House Adopts Substitute Budget Bill; Increases Funding for Public Schools and Raises State Teacher Minimum Salary
Earlier this week, the House Finance Committee adopted a substitute version of House Bill 33, the state budget bill for Fiscal Years 2024 and 2025. OEA is delighted that the substitute bill includes OEA’s recommendation on updating the base cost inputs of the school funding plan by using FY 2022 data instead of outdated data from FY 2018. By updating the base cost components, it is estimated that the average per student base cost will increase from $7,352 in the current fiscal year to $8,241 in FY 2024. This represents a 12.1% increase from the current per-pupil amount. The proposal continues the phase-in (years three and four of a six-year phase in) of the formula at 50% and 66.67% in FY 2024 and FY 2025 respectively. This increases state funding to public schools by nearly $1 billion over the biennium.
OEA is also pleased that the substitute bill proposes to raise the state minimum teacher salary from $30,000 to $40,000, increases subsequent minimum salary steps using the same multipliers in the state minimum salary schedule, and includes other policy provisions to address Ohio’s teacher recruitment and retention challenge. The proposed $10,000 increase in the state minimum teacher salary is a critical step to reaching OEA’s goal of $50,000 for starting salaries.
Other positive changes that OEA supports in the substitute bill are:
- Eliminates the mandatory retention under the Third Grade Reading Guarantee and also eliminates the fall administration of all third-grade English language arts assessments, beginning with the 2023-24 school year.
- Requires public and private schools to provide a meal at no cost to a student who is eligible for a reduced-priced meal. Appropriates an additional $8.4 million for this purpose.
- Authorizes and appropriates $500,000 for an economically disadvantaged student cost study.
- Changes the deadline for which teachers need to complete their dyslexia professional development (please see bill summary for more information)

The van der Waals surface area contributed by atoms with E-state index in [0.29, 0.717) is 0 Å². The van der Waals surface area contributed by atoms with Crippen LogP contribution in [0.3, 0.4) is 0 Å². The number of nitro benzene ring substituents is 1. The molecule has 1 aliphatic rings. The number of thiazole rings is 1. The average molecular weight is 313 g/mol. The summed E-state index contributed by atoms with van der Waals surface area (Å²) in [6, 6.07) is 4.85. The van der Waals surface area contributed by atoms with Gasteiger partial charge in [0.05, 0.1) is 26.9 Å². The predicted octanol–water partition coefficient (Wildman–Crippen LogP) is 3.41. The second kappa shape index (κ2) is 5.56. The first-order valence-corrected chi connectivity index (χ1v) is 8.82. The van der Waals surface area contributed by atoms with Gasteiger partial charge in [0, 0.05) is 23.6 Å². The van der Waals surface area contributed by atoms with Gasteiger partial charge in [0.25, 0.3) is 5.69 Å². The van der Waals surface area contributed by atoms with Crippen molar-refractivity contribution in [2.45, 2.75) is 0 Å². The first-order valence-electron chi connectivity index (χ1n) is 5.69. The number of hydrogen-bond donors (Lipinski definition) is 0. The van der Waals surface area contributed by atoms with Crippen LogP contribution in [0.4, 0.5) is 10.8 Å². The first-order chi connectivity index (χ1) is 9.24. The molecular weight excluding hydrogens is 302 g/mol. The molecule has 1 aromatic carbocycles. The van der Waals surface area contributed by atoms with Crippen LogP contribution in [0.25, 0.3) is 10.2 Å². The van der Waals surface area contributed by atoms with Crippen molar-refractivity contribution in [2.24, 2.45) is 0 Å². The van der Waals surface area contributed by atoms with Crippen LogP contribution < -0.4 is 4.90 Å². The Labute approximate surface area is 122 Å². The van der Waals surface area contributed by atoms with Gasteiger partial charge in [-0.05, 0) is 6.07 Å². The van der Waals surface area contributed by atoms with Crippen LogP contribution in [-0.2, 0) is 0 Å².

However, the substitute bill increases eligibility for the income based EdChoice voucher program. The bill raises eligibility to 450% of poverty ($135,000 for a family of four) compared to 400% in the executive budget proposal and 250% under current law. OEA is opposed to expansion of voucher eligibility and continues to advocate for amendments that would bring additional accountability to Ohio’s voucher programs.
You may review an OEA summary of the provisions contained within the substitute bill here. House Bill 33 is expected to have additional changes and a vote next week in the Ohio House.
Over 500 Individuals Submit Opposition Testimony to Senate Bill 83: The Higher Education “Destruction” Act
This week, OEA President Scott DiMauro, Columbus State Education Association President Adam Keller, and other witnesses testified in opposition to Senate Bill 83. The bill sponsored by Senator Jerry Cirino (R-Kirkland) is a sweeping piece of legislation that proposes an unprecedented level of political interference and micromanagement of Ohio’s colleges and universities.
SB 83 is a series of contradictions on freedom of speech, claiming to promote intellectual diversity while simultaneously dictating the content and manner in which certain topics can be discussed. It would ban the types of training that ensure all students, no matter their backgrounds, can succeed.